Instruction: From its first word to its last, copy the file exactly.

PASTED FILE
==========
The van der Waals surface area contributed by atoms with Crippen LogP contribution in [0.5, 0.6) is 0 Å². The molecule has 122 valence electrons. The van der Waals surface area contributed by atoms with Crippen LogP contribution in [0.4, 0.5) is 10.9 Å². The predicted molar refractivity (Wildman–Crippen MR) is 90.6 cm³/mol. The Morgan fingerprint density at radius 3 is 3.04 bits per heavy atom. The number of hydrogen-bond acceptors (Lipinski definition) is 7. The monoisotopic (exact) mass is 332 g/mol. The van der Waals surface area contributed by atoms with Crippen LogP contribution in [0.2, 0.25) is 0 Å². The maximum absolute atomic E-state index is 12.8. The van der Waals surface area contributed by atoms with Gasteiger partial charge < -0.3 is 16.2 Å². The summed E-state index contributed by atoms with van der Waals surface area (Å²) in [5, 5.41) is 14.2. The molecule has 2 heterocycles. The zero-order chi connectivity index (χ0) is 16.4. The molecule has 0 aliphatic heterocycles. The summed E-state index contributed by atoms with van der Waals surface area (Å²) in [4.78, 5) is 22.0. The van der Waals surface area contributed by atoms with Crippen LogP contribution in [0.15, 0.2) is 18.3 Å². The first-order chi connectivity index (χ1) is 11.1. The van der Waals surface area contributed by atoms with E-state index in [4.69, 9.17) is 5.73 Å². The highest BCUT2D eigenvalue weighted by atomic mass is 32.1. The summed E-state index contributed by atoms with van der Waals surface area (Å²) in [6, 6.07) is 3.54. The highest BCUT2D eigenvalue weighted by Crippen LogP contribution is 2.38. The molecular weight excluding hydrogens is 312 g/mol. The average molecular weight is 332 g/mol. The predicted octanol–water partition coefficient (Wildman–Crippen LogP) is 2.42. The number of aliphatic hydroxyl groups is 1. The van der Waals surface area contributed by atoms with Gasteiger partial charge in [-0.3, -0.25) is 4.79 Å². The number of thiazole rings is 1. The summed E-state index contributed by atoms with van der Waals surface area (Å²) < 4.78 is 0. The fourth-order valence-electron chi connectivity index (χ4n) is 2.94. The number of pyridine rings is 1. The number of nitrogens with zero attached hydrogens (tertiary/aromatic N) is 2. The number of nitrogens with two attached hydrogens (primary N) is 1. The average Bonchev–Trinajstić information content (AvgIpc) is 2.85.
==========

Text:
The van der Waals surface area contributed by atoms with Crippen LogP contribution in [0.5, 0.6) is 0 Å². The molecule has 122 valence electrons. The van der Waals surface area contributed by atoms with Crippen LogP contribution in [0.4, 0.5) is 10.9 Å². The predicted molar refractivity (Wildman–Crippen MR) is 90.6 cm³/mol. The Morgan fingerprint density at radius 3 is 3.04 bits per heavy atom. The number of hydrogen-bond acceptors (Lipinski definition) is 7. The monoisotopic (exact) mass is 332 g/mol. The van der Waals surface area contributed by atoms with Crippen LogP contribution in [0.2, 0.25) is 0 Å². The maximum absolute atomic E-state index is 12.8. The van der Waals surface area contributed by atoms with Gasteiger partial charge < -0.3 is 16.2 Å². The summed E-state index contributed by atoms with van der Waals surface area (Å²) in [5, 5.41) is 14.2. The molecule has 2 heterocycles. The zero-order chi connectivity index (χ0) is 16.4. The molecule has 0 aliphatic heterocycles. The summed E-state index contributed by atoms with van der Waals surface area (Å²) in [4.78, 5) is 22.0. The van der Waals surface area contributed by atoms with Crippen LogP contribution in [0.15, 0.2) is 18.3 Å². The first-order chi connectivity index (χ1) is 11.1. The van der Waals surface area contributed by atoms with E-state index in [4.69, 9.17) is 5.73 Å². The highest BCUT2D eigenvalue weighted by atomic mass is 32.1. The summed E-state index contributed by atoms with van der Waals surface area (Å²) in [6, 6.07) is 3.54. The highest BCUT2D eigenvalue weighted by Crippen LogP contribution is 2.38. The molecular weight excluding hydrogens is 312 g/mol. The average molecular weight is 332 g/mol. The predicted octanol–water partition coefficient (Wildman–Crippen LogP) is 2.42. The number of aliphatic hydroxyl groups is 1. The van der Waals surface area contributed by atoms with Gasteiger partial charge in [-0.3, -0.25) is 4.79 Å². The number of thiazole rings is 1. The summed E-state index contributed by atoms with van der Waals surface area (Å²) < 4.78 is 0. The fourth-order valence-electron chi connectivity index (χ4n) is 2.94. The number of pyridine rings is 1. The number of nitrogens with zero attached hydrogens (tertiary/aromatic N) is 2. The number of nitrogens with two attached hydrogens (primary N) is 1. The average Bonchev–Trinajstić information content (AvgIpc) is 2.85.